Garcia on walk-off HBP: 'I'm wearing that one 100 percent of the time'
ST. LOUIS -- Greg Garcia saw the pitch coming at him and he was determined to not get out of the way.
He didn't. And because he didn't, the Cardinals scored a 4-3, 12-inning victory over the Cubs on Tuesday night at Busch Stadium.
Garcia was pinch-hitting with the bases loaded and one out, and after falling behind in the count 1-2, he said he was just looking to put the ball in play. But Cubs reliever Justin Grimm cut him a break by missing with a fastball that caught just enough of Garcia as it zoomed past.
"My instinct was to get hit. I wanted to get hit," Garcia said. "When I saw that pitch coming at me, there was no doubt in my mind I was not going to get hit. I'm wearing that one 100 percent of the time."
It wasn't the first time Garcia has been hit since he was called up in late April. He has made only 14 plate appearances but already has been hit three times, the most on the team.
"Out of his hand, I knew it was (coming) in," he said. "I tried to recognize the pitch. I see it's a fastball. I'm like, 'That's got a chance to hit me. I'm going to wear that.' It was great to get a win for the team."
The loss would have been an excruciating one for the Cardinals, who were coming off a 17-5 defeat and had led 3-2 going into the ninth. After taking the lead in the sixth, they put only one runner on base in the next five innings and he was erased on a double play.
But after Sam Freeman, Pat Neshek and Seth Maness each worked a scoreless inning, Jhonny Peralta singled to lead off the bottom of the 12th. A popup and two walks later, the stage was set for the rookie second baseman and Garcia delivered the team's first walk-off win in a most unusual way.
"We'll take it any way we can get it," a relieved manager Mike Matheny said.
3 UP (plus an extra for the extra innings)
-- Peter Bourjos. His speed has been paying dividends for the Cardinals lately, and never more than in the sixth inning when he triggered a two-run rally. Bourjos went around the bases without the ball leaving the infield. He reached on a bunt single, advanced to second on a slow grounder to first (after he had drawn half a dozen pickoff attempts), stole third and came home on a ground ball to short.
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-- Adam Wainwright. He allowed a hit in all six innings he worked but still managed to give up only two runs and left with a 3-2 lead. The Cubs scored on a third-inning, two-run homer by Luis Valbuena, just the third Wainwright has allowed this season -- though all have come against the Cubs. Wainwright was in line for his majors-leading seventh win when he left but, for the first time in nine starts, did not register a decision.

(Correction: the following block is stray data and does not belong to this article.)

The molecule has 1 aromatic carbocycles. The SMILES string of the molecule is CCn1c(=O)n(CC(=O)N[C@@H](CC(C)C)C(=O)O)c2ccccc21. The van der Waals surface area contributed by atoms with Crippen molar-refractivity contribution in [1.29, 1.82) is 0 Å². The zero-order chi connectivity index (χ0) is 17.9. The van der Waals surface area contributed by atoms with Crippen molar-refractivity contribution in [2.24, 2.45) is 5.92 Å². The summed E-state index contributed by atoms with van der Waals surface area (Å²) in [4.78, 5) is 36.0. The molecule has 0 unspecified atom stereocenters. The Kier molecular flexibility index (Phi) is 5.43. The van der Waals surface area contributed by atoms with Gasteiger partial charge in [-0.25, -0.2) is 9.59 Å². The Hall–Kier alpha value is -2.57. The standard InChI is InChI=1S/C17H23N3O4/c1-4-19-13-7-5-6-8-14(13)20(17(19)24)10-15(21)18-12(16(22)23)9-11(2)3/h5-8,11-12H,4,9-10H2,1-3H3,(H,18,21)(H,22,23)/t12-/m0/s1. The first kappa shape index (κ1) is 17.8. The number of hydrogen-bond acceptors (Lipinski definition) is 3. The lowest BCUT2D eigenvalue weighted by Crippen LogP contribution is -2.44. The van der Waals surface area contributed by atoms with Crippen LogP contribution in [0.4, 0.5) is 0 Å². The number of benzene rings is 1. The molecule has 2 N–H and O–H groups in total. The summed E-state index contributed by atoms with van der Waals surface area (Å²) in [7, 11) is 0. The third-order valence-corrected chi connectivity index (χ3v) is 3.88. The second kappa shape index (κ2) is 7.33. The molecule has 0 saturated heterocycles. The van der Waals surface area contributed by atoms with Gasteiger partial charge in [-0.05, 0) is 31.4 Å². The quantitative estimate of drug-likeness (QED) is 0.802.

-- Matheny. His decision to pinch-hit Jon Jay for Wainwright with the Cubs up 2-1 in the sixth could have backfired. Wainwright has been hitting well this season and his pitch count had not reached 100. But with a runner on second and one out, Matheny decided to go for offense. Give him credit, but give Jay more. He fell behind 0-2 against reliever Carlos Villanueva but fouled off four pitches and worked a 10-pitch walk to trigger a two-run rally.
-- Jaime Garcia. The lefty's chances of making his season debut on Saturday against the Braves are looking good. The club's reports out of Memphis after his 74-pitch rehab start were "extremely positive," GM John Mozeliak said Tuesday afternoon. "But more importantly, it's going to be how he feels from a physical standpoint. I am encouraged. It's certainly a possibility."
If Garcia isn't ready, lefty Tim Cooney looms as next in line. He is 4-2 with a 2.94 ERA in eight starts for the Triple-A Redbirds.
-- Trevor Rosenthal. He suffered his first blown save of the season when, with two outs in the ninth, he gave up a run-scoring single to Emilio Bonifacio that tied the game at 3. Rosenthal entered 10 for 10 in save chances but he hasn't enjoyed many clean outings lately. He has allowed at least two base runners in each of the four innings he has pitched this month, and only once has he turned in a scoreless inning. His fastball regularly reached 97 mph against the Cubs, but giving up two singles and a walk left him with an ERA of 5.19.
-- Matt Carpenter. A night after going 0 for 5, he showed up clean-shaven. But the new look didn't help him pull out of a slump that has reached 2 for his past 24. Carpenter also failed to score for the fifth straight game, his longest such drought of the season and, remarkably, only the second time in the past two seasons he has gone more than three consecutive games without crossing the plate.
-- Cool weather. A 24-degree drop in temperature from first pitch on Monday night did not help hitters on either team. Peralta hit a blast to center that likely would have been a two-run homer in Monday's summer-like air but instead was a warning track fly. Yadier Molina hit a liner to right that probably would have been an RBI double off the wall a night earlier but was nothing but a loud out in the cool air, which is expected to stay around the rest of the week.
You can follow Stan McNeal on Twitter at @stanmcneal or email him at email@example.com.